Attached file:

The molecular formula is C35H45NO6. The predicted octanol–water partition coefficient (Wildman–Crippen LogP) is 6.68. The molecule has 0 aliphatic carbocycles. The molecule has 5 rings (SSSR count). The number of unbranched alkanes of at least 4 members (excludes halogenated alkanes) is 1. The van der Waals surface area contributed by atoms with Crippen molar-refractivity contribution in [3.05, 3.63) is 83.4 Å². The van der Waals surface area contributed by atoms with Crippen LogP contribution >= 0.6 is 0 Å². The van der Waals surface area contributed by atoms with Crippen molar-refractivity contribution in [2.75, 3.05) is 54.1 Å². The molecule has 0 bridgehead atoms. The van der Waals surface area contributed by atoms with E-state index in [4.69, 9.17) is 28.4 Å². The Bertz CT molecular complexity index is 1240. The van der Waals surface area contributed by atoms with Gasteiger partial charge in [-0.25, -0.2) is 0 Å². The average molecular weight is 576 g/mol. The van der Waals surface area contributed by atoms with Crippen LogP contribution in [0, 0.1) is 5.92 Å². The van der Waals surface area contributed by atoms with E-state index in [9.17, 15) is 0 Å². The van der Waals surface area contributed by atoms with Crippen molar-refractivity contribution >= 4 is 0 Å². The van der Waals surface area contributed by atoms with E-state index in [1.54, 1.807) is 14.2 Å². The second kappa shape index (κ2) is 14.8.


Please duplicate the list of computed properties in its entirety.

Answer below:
The molecular formula is C35H45NO6. The predicted octanol–water partition coefficient (Wildman–Crippen LogP) is 6.68. The molecule has 0 aliphatic carbocycles. The molecule has 5 rings (SSSR count). The number of unbranched alkanes of at least 4 members (excludes halogenated alkanes) is 1. The van der Waals surface area contributed by atoms with Crippen molar-refractivity contribution in [3.05, 3.63) is 83.4 Å². The van der Waals surface area contributed by atoms with Crippen LogP contribution >= 0.6 is 0 Å². The van der Waals surface area contributed by atoms with Crippen molar-refractivity contribution in [2.75, 3.05) is 54.1 Å². The molecule has 0 bridgehead atoms. The van der Waals surface area contributed by atoms with E-state index in [4.69, 9.17) is 28.4 Å². The Bertz CT molecular complexity index is 1240. The van der Waals surface area contributed by atoms with Gasteiger partial charge in [-0.25, -0.2) is 0 Å². The average molecular weight is 576 g/mol. The van der Waals surface area contributed by atoms with Crippen LogP contribution in [0, 0.1) is 5.92 Å². The van der Waals surface area contributed by atoms with E-state index in [9.17, 15) is 0 Å². The van der Waals surface area contributed by atoms with Crippen molar-refractivity contribution >= 4 is 0 Å². The van der Waals surface area contributed by atoms with E-state index in [1.54, 1.807) is 14.2 Å². The second kappa shape index (κ2) is 14.8.